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South Africa flood toll nears 400, rescuers widen search for missing

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South Africa flood toll nears 400, rescuers widen search for missing
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Durban, South Africa: South Africa's flood-ravaged east was hit by more rain Saturday after the deadliest storm to strike the country in living memory killed nearly 400 people and left tens of thousands homeless.

The floods, which affected nearly 41,000 people, left a trail of destruction and killed at least 395 people, said Sipho Hlomuka, the regional head of the disaster management ministry.

South African police, army, and volunteer rescuers have widened the search for dozens who are still missing.

Emergency services in the southeastern KwaZulu-Natal (KZN) province, where Durban is located off the Indian Ocean coast, were on high alert.

Recovery operations and humanitarian relief were underway in the city of 3.5 million which would normally have been teeming with Easter holidaymakers this weekend.

The death count rose Saturday to 398 while 27 people were reported still missing, the government said in a statement. More than 40,000 have been rendered homeless.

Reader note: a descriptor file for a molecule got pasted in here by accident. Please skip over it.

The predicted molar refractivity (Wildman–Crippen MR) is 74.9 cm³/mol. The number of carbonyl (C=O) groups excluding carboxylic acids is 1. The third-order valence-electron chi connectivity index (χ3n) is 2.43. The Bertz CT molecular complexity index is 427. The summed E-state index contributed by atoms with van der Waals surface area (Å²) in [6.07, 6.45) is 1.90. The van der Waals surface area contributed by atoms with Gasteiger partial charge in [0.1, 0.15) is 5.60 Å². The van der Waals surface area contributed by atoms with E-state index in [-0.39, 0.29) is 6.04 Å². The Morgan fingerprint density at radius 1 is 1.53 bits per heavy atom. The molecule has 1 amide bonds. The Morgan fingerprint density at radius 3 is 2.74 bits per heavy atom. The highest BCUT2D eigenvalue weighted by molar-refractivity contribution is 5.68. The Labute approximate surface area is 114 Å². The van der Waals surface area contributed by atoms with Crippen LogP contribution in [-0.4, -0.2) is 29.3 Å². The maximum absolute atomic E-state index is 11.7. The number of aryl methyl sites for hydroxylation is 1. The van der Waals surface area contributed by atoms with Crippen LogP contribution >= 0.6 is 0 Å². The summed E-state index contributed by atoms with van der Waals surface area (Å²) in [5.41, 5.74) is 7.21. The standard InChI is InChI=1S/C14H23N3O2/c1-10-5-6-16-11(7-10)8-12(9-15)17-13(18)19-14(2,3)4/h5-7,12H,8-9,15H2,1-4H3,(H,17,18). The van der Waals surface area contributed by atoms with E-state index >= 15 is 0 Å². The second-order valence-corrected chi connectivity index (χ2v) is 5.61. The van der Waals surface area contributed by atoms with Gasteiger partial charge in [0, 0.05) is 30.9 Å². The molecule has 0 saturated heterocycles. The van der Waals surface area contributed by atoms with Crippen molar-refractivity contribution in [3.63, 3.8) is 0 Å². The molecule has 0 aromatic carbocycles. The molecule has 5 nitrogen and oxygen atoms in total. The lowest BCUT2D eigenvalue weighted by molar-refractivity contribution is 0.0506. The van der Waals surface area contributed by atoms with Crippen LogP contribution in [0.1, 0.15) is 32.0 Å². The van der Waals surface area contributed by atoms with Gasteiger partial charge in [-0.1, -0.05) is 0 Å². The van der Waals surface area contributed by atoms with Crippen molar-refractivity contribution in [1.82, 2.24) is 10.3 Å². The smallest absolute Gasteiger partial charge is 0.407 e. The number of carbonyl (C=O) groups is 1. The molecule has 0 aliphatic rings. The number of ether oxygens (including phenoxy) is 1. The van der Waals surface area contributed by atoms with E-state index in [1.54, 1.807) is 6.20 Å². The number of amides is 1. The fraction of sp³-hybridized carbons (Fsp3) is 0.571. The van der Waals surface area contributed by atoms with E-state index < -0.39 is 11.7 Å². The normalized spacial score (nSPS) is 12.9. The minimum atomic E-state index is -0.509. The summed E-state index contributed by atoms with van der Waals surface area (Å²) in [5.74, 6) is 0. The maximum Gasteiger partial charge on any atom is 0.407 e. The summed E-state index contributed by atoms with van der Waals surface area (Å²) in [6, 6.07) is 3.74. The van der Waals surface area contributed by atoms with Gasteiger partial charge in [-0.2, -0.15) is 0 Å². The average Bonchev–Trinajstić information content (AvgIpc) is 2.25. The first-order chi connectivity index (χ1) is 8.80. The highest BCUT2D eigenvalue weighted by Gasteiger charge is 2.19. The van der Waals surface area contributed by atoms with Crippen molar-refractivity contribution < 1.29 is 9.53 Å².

"Sadly there are still bodies being recovered from homesteads, especially from the rural areas," Shawn Herbst of the first responder company Netcare 911 told AFP.

"There is still damage taking place, especially with the rain we are experiencing today."

This weekend's rainfall will not be "as hectic as it was in the past few days", according to Puseletso Mofokeng, South Africa Weather Service forecaster.

With the soil being over-saturated with water, more flooding is expected.

The government has announced one billion rands ($68 million) in emergency relief funding.

Confederation of African Football (CAF) chief billionaire Patrice Motsepe donated what he called a "humble contribution" of 30 million rands ($2.0-million, 1.9 million euros).

"Our people are suffering," said Motsepe at a hall sheltering displaced people.

President Cyril Ramaphosa has postponed a working visit to Saudi Arabia that was scheduled to begin Tuesday, his office said.

"The loss of nearly 400 lives and thousands of homes, as well as the economic impact and the destruction of infrastructure, calls for all hands on deck," said Ramaphosa.

South Africa, the continent's most industrialised country, is still struggling to recover from the two-year-old Covid pandemic and deadly riots last year that killed more than 350 people, mostly in the now flood-struck southeastern region.

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